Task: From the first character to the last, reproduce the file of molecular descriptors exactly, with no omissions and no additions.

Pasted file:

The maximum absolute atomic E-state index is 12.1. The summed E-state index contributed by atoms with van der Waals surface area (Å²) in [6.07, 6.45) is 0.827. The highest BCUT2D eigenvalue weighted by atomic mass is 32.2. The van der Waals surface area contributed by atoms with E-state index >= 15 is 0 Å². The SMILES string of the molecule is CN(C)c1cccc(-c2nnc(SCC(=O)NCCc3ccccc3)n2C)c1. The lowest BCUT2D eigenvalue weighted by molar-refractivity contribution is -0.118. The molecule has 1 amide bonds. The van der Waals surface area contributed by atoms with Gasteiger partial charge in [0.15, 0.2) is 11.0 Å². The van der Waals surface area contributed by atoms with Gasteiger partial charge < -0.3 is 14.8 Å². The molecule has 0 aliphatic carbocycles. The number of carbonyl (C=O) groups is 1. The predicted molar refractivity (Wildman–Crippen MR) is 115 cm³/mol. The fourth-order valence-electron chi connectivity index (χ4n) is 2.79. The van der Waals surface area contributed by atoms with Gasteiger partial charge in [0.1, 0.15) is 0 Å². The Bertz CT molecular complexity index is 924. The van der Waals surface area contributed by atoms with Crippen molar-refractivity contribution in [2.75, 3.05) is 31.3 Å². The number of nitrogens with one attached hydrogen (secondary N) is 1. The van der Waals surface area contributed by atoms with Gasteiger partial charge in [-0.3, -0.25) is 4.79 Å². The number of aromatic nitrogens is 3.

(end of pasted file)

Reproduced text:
The maximum absolute atomic E-state index is 12.1. The summed E-state index contributed by atoms with van der Waals surface area (Å²) in [6.07, 6.45) is 0.827. The highest BCUT2D eigenvalue weighted by atomic mass is 32.2. The van der Waals surface area contributed by atoms with E-state index >= 15 is 0 Å². The SMILES string of the molecule is CN(C)c1cccc(-c2nnc(SCC(=O)NCCc3ccccc3)n2C)c1. The lowest BCUT2D eigenvalue weighted by molar-refractivity contribution is -0.118. The molecule has 1 amide bonds. The van der Waals surface area contributed by atoms with Gasteiger partial charge in [0.15, 0.2) is 11.0 Å². The van der Waals surface area contributed by atoms with Gasteiger partial charge < -0.3 is 14.8 Å². The molecule has 0 aliphatic carbocycles. The number of carbonyl (C=O) groups is 1. The predicted molar refractivity (Wildman–Crippen MR) is 115 cm³/mol. The fourth-order valence-electron chi connectivity index (χ4n) is 2.79. The van der Waals surface area contributed by atoms with Gasteiger partial charge in [0.1, 0.15) is 0 Å². The Bertz CT molecular complexity index is 924. The van der Waals surface area contributed by atoms with Crippen molar-refractivity contribution in [2.75, 3.05) is 31.3 Å². The number of nitrogens with one attached hydrogen (secondary N) is 1. The van der Waals surface area contributed by atoms with Gasteiger partial charge in [-0.3, -0.25) is 4.79 Å². The number of aromatic nitrogens is 3.